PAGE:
Bills Logo

Home Equity Guide

Home Equity Overview
Richard Barrington
UpdatedApr 26, 2022
  • clock icon
    7 min read
Key Takeaways:
  • Home equity is the portion of your home’s value that you own. It equals your current property value minus your mortgage balance.
  • Your home equity increases when you pay down your mortgage and when your home value rises.
  • You turn home equity into cash by selling your home or borrowing against it.

Home equity is the portion of your home’s value that you own, and it may be your largest financial asset. So, it’s good to understand how to use that asset.

Home equity is the current value of your home after subtracting any money you owe on that home. One way to think of it is that home equity is the amount of the property you own free and clear of any debt obligations.

There are a few different ways of converting home equity into cash to meet financial needs. This article will explore those methods, including:

  • Home equity loans
  • Home equity lines of credit (HELOCs)
  • Cash-out refinance mortgages.

Knowing your options and what determines how cost-effective each is will help you make better decisions about potentially using home equity. 

What Is Home Equity?

Home equity is the value of your home above and beyond what you owe on it. But what exactly determines how much that value is?

Here are four things that determine how much home equity you have: 

  1. How much you borrowed when you bought your home. Your mortgage reduces the amount of home equity you have. So, the more you borrowed initially, the less home equity you started with. Your down payment gives your home equity an immediate jump start.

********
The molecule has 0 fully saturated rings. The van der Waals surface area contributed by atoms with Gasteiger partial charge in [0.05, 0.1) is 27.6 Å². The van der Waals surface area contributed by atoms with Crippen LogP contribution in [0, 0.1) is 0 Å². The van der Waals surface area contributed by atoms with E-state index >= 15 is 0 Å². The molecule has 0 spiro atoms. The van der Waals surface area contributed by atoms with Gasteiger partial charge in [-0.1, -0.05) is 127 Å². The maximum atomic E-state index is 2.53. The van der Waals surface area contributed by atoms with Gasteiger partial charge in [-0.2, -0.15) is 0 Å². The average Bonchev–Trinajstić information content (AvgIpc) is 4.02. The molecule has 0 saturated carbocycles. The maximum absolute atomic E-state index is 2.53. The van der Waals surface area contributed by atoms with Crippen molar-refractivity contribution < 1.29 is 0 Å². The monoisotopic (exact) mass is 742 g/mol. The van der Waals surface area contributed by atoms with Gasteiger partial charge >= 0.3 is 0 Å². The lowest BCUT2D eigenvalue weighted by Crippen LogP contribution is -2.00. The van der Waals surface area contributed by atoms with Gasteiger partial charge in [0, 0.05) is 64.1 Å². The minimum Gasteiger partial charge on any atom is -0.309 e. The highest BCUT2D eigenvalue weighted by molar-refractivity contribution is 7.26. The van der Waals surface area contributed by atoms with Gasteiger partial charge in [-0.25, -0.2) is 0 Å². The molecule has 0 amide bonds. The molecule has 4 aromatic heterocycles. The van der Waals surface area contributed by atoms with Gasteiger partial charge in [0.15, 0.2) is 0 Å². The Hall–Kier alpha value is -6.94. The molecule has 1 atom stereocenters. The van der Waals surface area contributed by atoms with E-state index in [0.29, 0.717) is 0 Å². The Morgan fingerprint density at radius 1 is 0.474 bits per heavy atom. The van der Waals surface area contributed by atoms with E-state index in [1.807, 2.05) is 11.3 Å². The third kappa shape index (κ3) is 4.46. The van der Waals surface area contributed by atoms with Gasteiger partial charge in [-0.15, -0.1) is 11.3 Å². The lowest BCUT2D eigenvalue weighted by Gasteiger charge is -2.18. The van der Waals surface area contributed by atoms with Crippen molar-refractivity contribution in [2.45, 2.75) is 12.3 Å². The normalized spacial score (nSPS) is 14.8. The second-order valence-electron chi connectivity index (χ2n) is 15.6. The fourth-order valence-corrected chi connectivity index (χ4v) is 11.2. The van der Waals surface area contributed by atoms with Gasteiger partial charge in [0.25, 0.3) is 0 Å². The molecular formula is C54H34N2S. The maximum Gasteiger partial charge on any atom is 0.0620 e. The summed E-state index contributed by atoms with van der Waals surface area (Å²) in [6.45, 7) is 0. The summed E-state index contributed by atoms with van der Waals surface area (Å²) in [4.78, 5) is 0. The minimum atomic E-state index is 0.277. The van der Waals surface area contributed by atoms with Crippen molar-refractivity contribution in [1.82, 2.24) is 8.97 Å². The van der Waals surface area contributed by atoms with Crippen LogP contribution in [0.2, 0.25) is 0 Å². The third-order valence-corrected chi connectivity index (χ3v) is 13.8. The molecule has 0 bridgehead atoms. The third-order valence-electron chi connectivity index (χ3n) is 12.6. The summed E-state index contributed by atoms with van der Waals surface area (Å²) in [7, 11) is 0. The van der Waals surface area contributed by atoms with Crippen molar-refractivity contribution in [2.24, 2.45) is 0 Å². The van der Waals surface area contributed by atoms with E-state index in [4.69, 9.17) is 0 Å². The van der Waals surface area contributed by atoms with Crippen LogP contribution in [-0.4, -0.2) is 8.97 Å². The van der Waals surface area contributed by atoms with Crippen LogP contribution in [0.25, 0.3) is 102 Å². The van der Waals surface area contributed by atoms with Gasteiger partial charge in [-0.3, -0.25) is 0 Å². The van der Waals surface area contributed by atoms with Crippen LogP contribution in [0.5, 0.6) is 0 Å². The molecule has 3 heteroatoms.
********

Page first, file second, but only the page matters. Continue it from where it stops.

2. How much principal you’ve repaid. As you pay off your mortgage, you steadily contribute to home equity. The interest portion of your payment does not reduce your loan balance. But the principal part does, and that increases your home equity.
  3. Subsequent borrowing against your home. When you have a mortgage and then add a home equity loan, you reduce your home equity. Any time you increase your total home loan balances, home equity declines. 
  4. The market value of your home. Home equity isn’t based on your original home value but on what that property is worth today. According to the S&P CoreLogic Case-Shiller US National Home Price Index, the average home's value has more than doubled over the past ten years. That means a lot of homeowners should be sitting on quite a bit of home equity by now. 

Using Home Equity

If you’ve been in your house for several years, you may have built up a fair amount of home equity. That equity is an asset that contributes to your net worth, but how do you use it?

Essentially, there are two ways you can use home equity. You could sell your home, or you could borrow against its equity.